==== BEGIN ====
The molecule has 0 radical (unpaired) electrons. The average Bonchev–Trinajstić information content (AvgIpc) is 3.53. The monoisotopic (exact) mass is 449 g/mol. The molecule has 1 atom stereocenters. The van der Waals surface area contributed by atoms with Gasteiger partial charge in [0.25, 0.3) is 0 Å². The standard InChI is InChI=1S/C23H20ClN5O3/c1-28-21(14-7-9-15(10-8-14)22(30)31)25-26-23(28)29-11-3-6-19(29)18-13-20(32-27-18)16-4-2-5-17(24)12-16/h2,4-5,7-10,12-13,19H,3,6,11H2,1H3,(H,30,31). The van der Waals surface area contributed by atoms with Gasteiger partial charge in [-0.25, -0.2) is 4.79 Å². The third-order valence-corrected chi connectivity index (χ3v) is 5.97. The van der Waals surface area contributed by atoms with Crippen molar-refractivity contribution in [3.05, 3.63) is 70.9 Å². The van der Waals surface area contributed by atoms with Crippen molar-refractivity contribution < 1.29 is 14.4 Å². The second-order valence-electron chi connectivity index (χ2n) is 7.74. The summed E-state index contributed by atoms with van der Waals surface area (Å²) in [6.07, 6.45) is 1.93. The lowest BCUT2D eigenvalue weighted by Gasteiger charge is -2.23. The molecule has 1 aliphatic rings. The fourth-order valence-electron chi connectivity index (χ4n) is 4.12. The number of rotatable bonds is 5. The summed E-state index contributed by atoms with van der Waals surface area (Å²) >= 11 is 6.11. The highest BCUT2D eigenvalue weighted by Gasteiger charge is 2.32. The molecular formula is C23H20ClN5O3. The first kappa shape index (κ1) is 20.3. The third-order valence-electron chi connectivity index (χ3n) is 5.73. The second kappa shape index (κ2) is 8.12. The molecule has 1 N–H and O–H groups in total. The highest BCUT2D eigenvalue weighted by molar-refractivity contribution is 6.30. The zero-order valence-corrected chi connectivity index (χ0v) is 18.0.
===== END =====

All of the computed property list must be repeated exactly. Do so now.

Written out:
The molecule has 0 radical (unpaired) electrons. The average Bonchev–Trinajstić information content (AvgIpc) is 3.53. The monoisotopic (exact) mass is 449 g/mol. The molecule has 1 atom stereocenters. The van der Waals surface area contributed by atoms with Gasteiger partial charge in [0.25, 0.3) is 0 Å². The standard InChI is InChI=1S/C23H20ClN5O3/c1-28-21(14-7-9-15(10-8-14)22(30)31)25-26-23(28)29-11-3-6-19(29)18-13-20(32-27-18)16-4-2-5-17(24)12-16/h2,4-5,7-10,12-13,19H,3,6,11H2,1H3,(H,30,31). The van der Waals surface area contributed by atoms with Gasteiger partial charge in [-0.25, -0.2) is 4.79 Å². The third-order valence-corrected chi connectivity index (χ3v) is 5.97. The van der Waals surface area contributed by atoms with Crippen molar-refractivity contribution in [3.05, 3.63) is 70.9 Å². The van der Waals surface area contributed by atoms with Crippen molar-refractivity contribution < 1.29 is 14.4 Å². The second-order valence-electron chi connectivity index (χ2n) is 7.74. The summed E-state index contributed by atoms with van der Waals surface area (Å²) in [6.07, 6.45) is 1.93. The lowest BCUT2D eigenvalue weighted by Gasteiger charge is -2.23. The molecule has 1 aliphatic rings. The fourth-order valence-electron chi connectivity index (χ4n) is 4.12. The number of rotatable bonds is 5. The summed E-state index contributed by atoms with van der Waals surface area (Å²) >= 11 is 6.11. The highest BCUT2D eigenvalue weighted by Gasteiger charge is 2.32. The molecular formula is C23H20ClN5O3. The first kappa shape index (κ1) is 20.3. The third-order valence-electron chi connectivity index (χ3n) is 5.73. The second kappa shape index (κ2) is 8.12. The molecule has 1 N–H and O–H groups in total. The highest BCUT2D eigenvalue weighted by molar-refractivity contribution is 6.30. The zero-order valence-corrected chi connectivity index (χ0v) is 18.0.